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NAFTA: Hard Sell in the Big Easy

PRESIDENT Clinton made a hard pitch for the North American Free Trade Agreement on Wednesday in a state where many say there are just as many local reasons to oppose the controversial treaty as there are to support it.

Speaking before a rain-drenched crowd of Democratic supporters at the port of New Orleans, Mr. Clinton called NAFTA a ``job winner'' for blue-collar workers because it would create more employment in the state's port and trade industries.

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The president won a rousing roar of applause when he added: ``It is not only a job winner for the United States, but an opportunity for us to get off the defensive in our economic policies and go on the offensive and try to build a world in which there are more opportunities for Americans not only for good jobs, but also for growing incomes.''

Far away from the taunts of union members, who, along with Ross Perot's supporters, are leading the charge against the trade treaty, Clinton received warm applause from traders and port industry officials who overwhelmingly back NAFTA.

``This is a treaty that will be good for our port, good for Louisiana, and good for the US,'' said J. Ron Brinson, president of the port of New Orleans. ``It will help us all grow.''

But other Louisianans are not so sure. The state's sugar industry, for example, fears that it will lose millions of dollars in government subsidies if less expensive Mexican sugar is allowed to flood the American market.

For members of Louisiana's congressional delegation, the decision may come down to giving short shrift to the state's $500 million sugar-cane industry in favor of the larger port industry, which in New Orleans alone is worth more than $3.7 billion.

``Those are tough choices for anyone from Louisiana,'' said Scott Hansen, executive director of the Southern US Trade Association here. ``But, ultimately, anyone who studies the economic picture here will soon realize that any document that encourages trade with Louisiana is good for Louisiana. And I don't think many people here yet really know how much of our economy is supported by trade.''

Louisiana is already one of the top 10 states in exporting to Mexico. In 1991, its exports to Mexico totaled more than $618 million - far greater than larger states such as Ohio ($582 million) and Florida ($579 million), but still well behind the leader, Texas ($15 billion).

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Those exports to Mexico have powerful benefits for specialized segments of Louisiana's economy, particularly its vast port system. ``Our trade with Mexico is absolutely vital,'' says Glenda Jeansonne, assistant director of the port of South Louisiana in LaPlace. ``We've had upwards of $200 million in exports from just this one port alone to Mexico. For us, NAFTA will only make a good thing better.''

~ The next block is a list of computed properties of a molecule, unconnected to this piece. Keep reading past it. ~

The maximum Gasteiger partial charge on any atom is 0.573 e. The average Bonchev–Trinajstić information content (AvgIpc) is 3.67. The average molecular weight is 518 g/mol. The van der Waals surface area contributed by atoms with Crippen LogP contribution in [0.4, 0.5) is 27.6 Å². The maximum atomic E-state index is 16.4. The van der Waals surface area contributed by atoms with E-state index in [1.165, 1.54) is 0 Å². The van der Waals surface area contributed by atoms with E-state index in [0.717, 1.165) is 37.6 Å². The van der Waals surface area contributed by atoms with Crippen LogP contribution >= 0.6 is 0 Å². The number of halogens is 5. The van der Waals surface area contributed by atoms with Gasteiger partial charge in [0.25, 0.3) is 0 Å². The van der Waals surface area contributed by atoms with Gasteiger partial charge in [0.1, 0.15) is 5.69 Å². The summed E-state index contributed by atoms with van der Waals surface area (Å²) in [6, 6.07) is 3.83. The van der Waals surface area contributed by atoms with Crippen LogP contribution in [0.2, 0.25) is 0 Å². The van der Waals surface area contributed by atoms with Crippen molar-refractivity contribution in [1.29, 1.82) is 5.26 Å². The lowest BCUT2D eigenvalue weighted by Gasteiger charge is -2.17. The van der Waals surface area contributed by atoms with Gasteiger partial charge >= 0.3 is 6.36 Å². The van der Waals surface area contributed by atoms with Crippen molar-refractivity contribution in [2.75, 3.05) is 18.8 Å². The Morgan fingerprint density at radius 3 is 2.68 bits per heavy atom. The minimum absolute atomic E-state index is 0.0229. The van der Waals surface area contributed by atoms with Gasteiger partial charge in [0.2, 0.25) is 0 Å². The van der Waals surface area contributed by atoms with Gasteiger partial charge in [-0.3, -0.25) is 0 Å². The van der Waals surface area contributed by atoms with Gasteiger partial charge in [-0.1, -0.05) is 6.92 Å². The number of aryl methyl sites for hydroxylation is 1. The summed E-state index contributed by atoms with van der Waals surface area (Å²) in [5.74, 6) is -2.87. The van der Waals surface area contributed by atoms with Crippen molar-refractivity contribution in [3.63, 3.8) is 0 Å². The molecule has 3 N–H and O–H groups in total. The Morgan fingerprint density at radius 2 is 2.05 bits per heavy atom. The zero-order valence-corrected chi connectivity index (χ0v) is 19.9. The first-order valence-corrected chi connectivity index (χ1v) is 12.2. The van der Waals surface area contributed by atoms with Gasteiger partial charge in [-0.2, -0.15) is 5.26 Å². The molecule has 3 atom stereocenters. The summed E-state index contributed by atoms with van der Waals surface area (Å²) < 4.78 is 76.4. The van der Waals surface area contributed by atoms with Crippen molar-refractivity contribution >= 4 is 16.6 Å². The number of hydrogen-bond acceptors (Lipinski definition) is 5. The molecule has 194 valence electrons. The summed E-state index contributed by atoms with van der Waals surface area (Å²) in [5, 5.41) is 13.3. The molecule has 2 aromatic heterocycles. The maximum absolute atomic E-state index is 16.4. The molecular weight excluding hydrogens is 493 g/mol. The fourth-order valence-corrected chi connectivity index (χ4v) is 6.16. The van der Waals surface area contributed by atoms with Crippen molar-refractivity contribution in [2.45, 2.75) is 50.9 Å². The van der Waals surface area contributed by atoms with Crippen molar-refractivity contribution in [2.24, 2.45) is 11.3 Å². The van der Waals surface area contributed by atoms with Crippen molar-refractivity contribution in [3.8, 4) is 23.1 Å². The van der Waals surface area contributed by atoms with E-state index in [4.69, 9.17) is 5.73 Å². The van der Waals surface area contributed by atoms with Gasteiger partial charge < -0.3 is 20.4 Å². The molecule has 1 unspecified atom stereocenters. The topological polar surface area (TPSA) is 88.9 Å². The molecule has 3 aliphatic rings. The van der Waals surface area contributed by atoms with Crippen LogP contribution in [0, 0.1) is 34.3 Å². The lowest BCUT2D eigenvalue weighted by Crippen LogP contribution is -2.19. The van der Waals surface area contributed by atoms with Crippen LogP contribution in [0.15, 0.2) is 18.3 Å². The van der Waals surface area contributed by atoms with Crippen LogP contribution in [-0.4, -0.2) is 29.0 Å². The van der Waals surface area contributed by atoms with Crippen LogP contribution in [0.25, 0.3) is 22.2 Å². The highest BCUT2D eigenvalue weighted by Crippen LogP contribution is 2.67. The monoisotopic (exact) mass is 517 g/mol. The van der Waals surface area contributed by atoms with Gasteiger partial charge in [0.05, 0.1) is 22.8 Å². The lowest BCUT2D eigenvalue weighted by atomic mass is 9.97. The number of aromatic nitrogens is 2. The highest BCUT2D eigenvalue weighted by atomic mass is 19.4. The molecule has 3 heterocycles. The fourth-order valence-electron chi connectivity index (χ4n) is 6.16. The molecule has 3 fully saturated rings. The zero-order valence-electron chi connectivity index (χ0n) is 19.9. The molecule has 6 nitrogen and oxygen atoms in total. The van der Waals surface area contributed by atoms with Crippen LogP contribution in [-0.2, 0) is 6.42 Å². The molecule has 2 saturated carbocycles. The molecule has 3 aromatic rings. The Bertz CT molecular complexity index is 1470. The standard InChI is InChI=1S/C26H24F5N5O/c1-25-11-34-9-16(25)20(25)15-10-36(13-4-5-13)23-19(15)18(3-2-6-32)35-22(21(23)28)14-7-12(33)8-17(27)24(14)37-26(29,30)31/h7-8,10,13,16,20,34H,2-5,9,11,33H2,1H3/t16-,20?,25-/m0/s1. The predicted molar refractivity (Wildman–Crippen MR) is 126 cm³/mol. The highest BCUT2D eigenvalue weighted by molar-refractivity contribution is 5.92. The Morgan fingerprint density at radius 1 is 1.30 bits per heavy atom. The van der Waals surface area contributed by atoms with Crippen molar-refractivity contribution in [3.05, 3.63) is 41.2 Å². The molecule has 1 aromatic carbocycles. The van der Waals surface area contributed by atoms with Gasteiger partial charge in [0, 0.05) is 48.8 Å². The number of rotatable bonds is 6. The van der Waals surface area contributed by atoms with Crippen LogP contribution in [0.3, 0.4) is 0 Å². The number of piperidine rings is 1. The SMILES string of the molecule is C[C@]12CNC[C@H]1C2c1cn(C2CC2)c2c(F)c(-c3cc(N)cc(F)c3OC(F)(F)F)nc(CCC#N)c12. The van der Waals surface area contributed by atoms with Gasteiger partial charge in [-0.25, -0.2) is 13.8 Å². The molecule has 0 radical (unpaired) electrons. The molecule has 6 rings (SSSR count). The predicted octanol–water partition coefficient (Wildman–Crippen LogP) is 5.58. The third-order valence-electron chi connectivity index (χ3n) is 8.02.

But Charles Melancon, president of the American Sugar Cane League, sees a darker side to NAFTA. As the treaty now reads, Mexico could begin exporting upwards of 150,000 tons of sugar into the US annually, thus undercutting domestic prices. That could threaten the jobs of up to one-quarter of the 20,000 people currently employed by Louisiana's cane farms and refineries. ``I'm not kidding when I say it could be devastating for us,'' Mr. Melancon says.

With pressures both for and against NAFTA, Louisiana's congressional delegation is divided. While several congressman openly support the treaty, J. Bennett Johnston, the state's senior Democratic senator, has said he will vote against it because of its impact on the sugar industry.

As he sat near a stack of containers on the port of New Orleans's wharf, though, Clinton received one positive piece of news. Sen. John Breaux (D) of Louisiana, who had previously been thought to be leaning against NAFTA, praised the program Wednesday. Senator Breaux said it would build bridges to other countries instead of ``building walls around the US.''

But Breaux stopped short of endorsing the treaty wholeheartedly, and his hesitation may symbolize the work Clinton still has before him. Louisiana has a lot to gain from NAFTA, Breaux concluded, ``if we can get rid of some of the little problems we still have with it.''

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